Docker 1.6 introduced the notion of logging drivers to offer more control over log output. The
--log-driver flag configures where
stderr from the process running in a container should be directed. See also Configuring Logging drivers.
Several drivers are available. Note that all of these except
json-file disable the use of
docker logs to gather container logs.
- none - disable container logs.
- json-file - Behaves as it did previously, with json formatted stdout available in
- syslog - Writes messages to syslog. Also accepts
--log-opt to direct log messages to a specified syslog via TCP, UDP or Unix domain socket. Also disables
- journald - Writes to the systemd journal.
- *gelf - Graylog Extended Log Format (GELF). Writes log messages to a GELF endpoint such as Graylog or Logstash
- *fluentd - Send container logs to fluentd. Accepts some options to customize the address of the fluentd and send tags with log messages.
- **awslogs - Writes log messages to AWS CloudWatch Logs
* New in Docker 1.8
** New in Docker 1.9
docker run --log-driver=syslog --log-opt syslog-address=tcp://10.0.0.10:1514 ...
This is the Docker-recommended solution for software that writes its log messages to
stderr. Some software, however, does not write log messages to
stdout/stderr. They instead write to log files or to syslog, for example. In those cases, some of the details from the original answer below still apply. To recap:
If the app writes to a local log file, mount a volume from the host (or use a data-only container to the container and write log messages to that location.
If the app writes to syslog, there are several options:
- Send to the host's syslog by mount the host's syslog socket (
/dev/log) to the container using
- If the app accepts a syslog endpoint in its configuration, configure the host's syslog daemon to listen over TCP and/or UDP on the Docker bridge network, and use that endpoint. Or just send to a remote syslog host.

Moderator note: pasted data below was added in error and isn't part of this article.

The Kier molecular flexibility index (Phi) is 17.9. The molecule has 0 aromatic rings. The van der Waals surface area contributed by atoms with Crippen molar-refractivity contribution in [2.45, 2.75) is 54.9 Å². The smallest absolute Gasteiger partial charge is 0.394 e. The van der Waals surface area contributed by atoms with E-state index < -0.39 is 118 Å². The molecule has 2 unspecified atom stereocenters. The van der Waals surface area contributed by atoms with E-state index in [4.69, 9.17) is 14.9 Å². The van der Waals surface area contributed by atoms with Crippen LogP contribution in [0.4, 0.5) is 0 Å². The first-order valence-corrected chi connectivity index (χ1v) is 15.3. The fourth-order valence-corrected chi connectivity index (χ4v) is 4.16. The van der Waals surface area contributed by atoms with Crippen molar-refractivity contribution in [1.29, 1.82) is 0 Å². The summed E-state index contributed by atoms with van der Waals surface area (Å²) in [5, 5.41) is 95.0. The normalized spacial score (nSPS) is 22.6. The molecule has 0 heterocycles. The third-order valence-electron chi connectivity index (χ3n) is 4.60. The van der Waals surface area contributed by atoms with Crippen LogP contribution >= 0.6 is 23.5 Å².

- Run a syslog daemon in a container, and use Docker links to access it from other running containers.
- Use logspout to automatically route container logs to a remote syslog via UDP
Don't forget that any logs within a container should be rotated just as they would on a host OS.
Original Answer for Docker pre-1.6
Is it safe to rely on Docker's own log facility (docker logs)?
docker logs prints the entire stream each time, not just new logs, so it's not appropriate.
docker logs --follow will give
tail -f-like functionality, but then you have a docker CLI command running all the time. Thus while it is safe to run
docker logs, it's not optimal.
Is it safe to run docker undetached and consider its output as the logging stream?
You can start containers with systemd and not daemonize, thus capturing all the stdout in the systemd journal which can then be managed by the host however you'd like.
Can stdout be redirected to a file directly (disk space)?
You could do this with
docker run ... > logfile of course, but it feels brittle and harder to automate and manage.
If using a file, should it be inside the docker image or a bound volume (docker run --volume=)?
If you write inside the container then you need to run logrotate or something in the container to manage the log files. Better to mount a volume from the host and control it using the host's log rotation daemon.
Is logrotation required?
Sure, if the app writes logs you need to rotate them just like in a native OS environment. But it's harder if you write inside the container since the log file location isn't as predictable. If you rotate on the host, the log file would live under, for example with devicemapper as the storage driver,
/var/lib/docker/devicemapper/mnt/<containerid>/rootfs/.... Some ugly wrapper would be needed to have logrotate find the logs under that path.
Is it safe to redirect stdout directly into a logshipper (and which logshipper)?
Better to use syslog and let the log collector deal with syslog.
Is a named pipe (aka FIFO) an option?
A named pipe isn't ideal because if the reading end of the pipe dies, the writer (the container) will get a broken pipe. Even if that event is handled by the app, it will be blocked until there is a reader again. Plus it circumvents
See also this post on fluentd with docker.
See Jeff Lindsay's tool logspout that collects logs from running containers and routes them however you want.
Finally, note that stdout from the container logs to a file on the host in